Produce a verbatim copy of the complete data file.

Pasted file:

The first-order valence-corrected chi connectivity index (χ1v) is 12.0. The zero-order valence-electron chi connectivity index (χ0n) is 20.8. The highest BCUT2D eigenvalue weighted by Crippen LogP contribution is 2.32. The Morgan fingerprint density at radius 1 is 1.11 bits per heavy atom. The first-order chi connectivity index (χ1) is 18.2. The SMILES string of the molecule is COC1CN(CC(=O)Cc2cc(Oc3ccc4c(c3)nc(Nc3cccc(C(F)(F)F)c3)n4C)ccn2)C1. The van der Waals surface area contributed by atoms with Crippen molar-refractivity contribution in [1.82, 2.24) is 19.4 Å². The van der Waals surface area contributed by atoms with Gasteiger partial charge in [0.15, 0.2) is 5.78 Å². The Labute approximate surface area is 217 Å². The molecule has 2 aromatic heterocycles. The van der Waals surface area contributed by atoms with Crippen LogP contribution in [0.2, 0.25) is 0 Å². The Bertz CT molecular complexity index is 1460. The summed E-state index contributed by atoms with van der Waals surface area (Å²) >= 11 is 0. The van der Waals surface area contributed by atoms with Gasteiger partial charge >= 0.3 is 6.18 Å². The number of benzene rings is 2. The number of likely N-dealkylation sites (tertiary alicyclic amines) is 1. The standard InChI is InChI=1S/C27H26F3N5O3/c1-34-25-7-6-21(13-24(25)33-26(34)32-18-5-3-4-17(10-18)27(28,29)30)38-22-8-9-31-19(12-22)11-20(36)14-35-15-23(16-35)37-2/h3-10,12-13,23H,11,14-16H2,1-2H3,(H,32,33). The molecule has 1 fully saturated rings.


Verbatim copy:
The first-order valence-corrected chi connectivity index (χ1v) is 12.0. The zero-order valence-electron chi connectivity index (χ0n) is 20.8. The highest BCUT2D eigenvalue weighted by Crippen LogP contribution is 2.32. The Morgan fingerprint density at radius 1 is 1.11 bits per heavy atom. The first-order chi connectivity index (χ1) is 18.2. The SMILES string of the molecule is COC1CN(CC(=O)Cc2cc(Oc3ccc4c(c3)nc(Nc3cccc(C(F)(F)F)c3)n4C)ccn2)C1. The van der Waals surface area contributed by atoms with Crippen molar-refractivity contribution in [1.82, 2.24) is 19.4 Å². The van der Waals surface area contributed by atoms with Gasteiger partial charge in [0.15, 0.2) is 5.78 Å². The Labute approximate surface area is 217 Å². The molecule has 2 aromatic heterocycles. The van der Waals surface area contributed by atoms with Crippen LogP contribution in [0.2, 0.25) is 0 Å². The Bertz CT molecular complexity index is 1460. The summed E-state index contributed by atoms with van der Waals surface area (Å²) >= 11 is 0. The van der Waals surface area contributed by atoms with Gasteiger partial charge >= 0.3 is 6.18 Å². The number of benzene rings is 2. The number of likely N-dealkylation sites (tertiary alicyclic amines) is 1. The standard InChI is InChI=1S/C27H26F3N5O3/c1-34-25-7-6-21(13-24(25)33-26(34)32-18-5-3-4-17(10-18)27(28,29)30)38-22-8-9-31-19(12-22)11-20(36)14-35-15-23(16-35)37-2/h3-10,12-13,23H,11,14-16H2,1-2H3,(H,32,33). The molecule has 1 fully saturated rings.